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Changes in the diet and feeding of the hake Merluccius merluccius at the shelf-break of the Balearic Islands: Influence of the mesopelagic-boundary community

AuthorsCartes, Joan Enric ; Hidalgo, Manuel ; Papiol, Vanesa ; Massutí, Enric; Moranta, Joan
KeywordsTrophic relationships
Shelf-slope break
Plankton-benthos coupling
Zooplankton daily migrations
Predator-prey distribution
Mesopelagic communities
Issue DateMar-2009
CitationDeep Sea Research Part I: Oceanographic Research Papers 56(3): 344-365 (2009)
AbstractShort spatio–temporal variations in the feeding intensity and the diet of the European hake, Merluccius merluccius, together with the abundance of their potential prey were studied between August 2003 and June 2004 at two locations, northwest (Sóller) and south (Cabrera), off the island of Mallorca (Balearic Islands, Western Mediterranean) at depths between 150 and 750 m. The two areas present different oceanographic conditions. Hake was mainly distributed along the shelf-slope break and the upper slope (between 166 and 350 m) where recruits (TL<18 cm) were dominant. The hake's diet varied as a function of size. Recruits fed mainly on micronektonic prey, and the diet was influenced primarily by seasonality, with two dietary patterns (identified by MDS analyses) corresponding to August–September 2003 (summer) and to November 2003/February–April 2004 (autumn–winter). The summer pattern was consistent with a thermally stratified water column, while November and April were consistent with homogenized temperature and salinity throughout all the water column. The main prey of recruits were the euphausiid Meganyctiphanes norvegica and the midwater fish Maurolicus muelleri in autumn–winter and myctophids (mainly Ceratoscopelus maderensis) in summer. In contrast to recruits, the geographic factor (NW vs. S) was the main factor influencing the diets of post-recruits (TL between 18 and 21.9 cm) and adults (TL ≥ 22 cm). Hake recruits (and to a lesser extent post-recruits) and their preferred prey occupied different depth ranges during daylight periods. Meganyctiphanes norvegica and Ceratoscopelus maderensis were, for instance, distributed as much as 500 m deeper than hake that had eaten them. All these trends were especially obvious at NW, an area with a more abrupt slope and with a greater influence by northern winter intermediate water (WIW) inflow in early spring than the S area. These factors probably enhanced micronekton aggregation in April, when feeding intensity (stomach fullness) increased among recruits and post-recruits only at NW. All these factors may have a crucial role in the diet, distribution and probably recruitment success of small hake. Biological factors were also important in trophic shifts in the diet and feeding of hake. Multi-linear regression models pointed to a trend of higher fullness with higher hepato-somatic index (HSI). Therefore greater food consumption by hake may enhance its metabolic condition. Within the framework of shelf-break and slope ecology, we show how the ‘boundary’ mesopelagic community inhabiting the middle slope sustains the trophic requirements of hake, a species distributed at shallower depths along the shelf-slope break. Mesopelagic euphausiids and myctophids are often found in the diets of shelf-break fish. Because the boundary mesopelagic community is distributed worldwide, the high levels of fish biomass often found at shelf-slope breaks could be sustained trophically by deeper, offshore mesopelagic communities, an inverse energy transfer from deep to shallow-water marine ecosystems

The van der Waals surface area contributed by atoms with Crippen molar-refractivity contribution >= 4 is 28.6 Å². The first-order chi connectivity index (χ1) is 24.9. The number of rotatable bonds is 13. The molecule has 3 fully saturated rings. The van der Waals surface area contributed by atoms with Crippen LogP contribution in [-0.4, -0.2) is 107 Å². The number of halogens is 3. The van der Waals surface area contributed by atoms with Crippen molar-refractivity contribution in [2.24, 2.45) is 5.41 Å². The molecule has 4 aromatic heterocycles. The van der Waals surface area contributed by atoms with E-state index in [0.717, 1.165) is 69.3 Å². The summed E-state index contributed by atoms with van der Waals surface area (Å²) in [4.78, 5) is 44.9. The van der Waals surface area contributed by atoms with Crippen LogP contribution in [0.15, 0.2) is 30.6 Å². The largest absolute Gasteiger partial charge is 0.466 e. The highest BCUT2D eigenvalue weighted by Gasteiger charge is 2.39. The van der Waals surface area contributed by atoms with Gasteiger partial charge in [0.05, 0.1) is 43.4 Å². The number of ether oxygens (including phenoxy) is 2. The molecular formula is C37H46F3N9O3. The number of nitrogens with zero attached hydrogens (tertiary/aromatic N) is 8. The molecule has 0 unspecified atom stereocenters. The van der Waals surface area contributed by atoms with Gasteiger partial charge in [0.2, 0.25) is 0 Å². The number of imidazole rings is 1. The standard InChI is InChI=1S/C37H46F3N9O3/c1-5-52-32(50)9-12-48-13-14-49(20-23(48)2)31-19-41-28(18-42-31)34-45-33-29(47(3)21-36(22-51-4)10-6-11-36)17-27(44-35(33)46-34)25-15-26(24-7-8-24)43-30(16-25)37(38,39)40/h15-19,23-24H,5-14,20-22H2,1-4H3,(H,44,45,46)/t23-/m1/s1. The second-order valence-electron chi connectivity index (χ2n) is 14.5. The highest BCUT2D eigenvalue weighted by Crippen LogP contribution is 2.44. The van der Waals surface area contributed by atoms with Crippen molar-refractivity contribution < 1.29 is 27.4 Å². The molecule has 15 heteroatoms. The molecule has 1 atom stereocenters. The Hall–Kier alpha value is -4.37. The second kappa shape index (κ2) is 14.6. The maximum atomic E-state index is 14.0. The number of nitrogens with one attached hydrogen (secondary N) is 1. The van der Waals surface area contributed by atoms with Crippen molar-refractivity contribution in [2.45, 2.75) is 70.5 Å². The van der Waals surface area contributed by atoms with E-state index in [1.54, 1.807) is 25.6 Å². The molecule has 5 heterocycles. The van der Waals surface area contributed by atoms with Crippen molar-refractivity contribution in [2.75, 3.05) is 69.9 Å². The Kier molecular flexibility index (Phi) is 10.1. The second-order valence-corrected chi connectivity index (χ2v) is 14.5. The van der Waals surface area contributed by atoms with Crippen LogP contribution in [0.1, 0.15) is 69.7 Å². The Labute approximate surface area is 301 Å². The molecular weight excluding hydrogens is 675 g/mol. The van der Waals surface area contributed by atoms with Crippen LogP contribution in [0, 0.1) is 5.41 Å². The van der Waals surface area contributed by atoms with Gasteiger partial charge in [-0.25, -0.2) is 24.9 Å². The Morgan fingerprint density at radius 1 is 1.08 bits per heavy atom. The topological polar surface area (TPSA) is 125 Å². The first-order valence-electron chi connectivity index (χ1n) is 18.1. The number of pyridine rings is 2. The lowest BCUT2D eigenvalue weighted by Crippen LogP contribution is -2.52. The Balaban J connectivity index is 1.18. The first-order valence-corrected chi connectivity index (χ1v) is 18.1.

Description22 pages, 10 figures, 3 tables
Publisher version (URL)https://doi.org/10.1016/j.dsr.2008.09.009
Appears in Collections:(IMEDEA) Artículos
(ICM) Artículos
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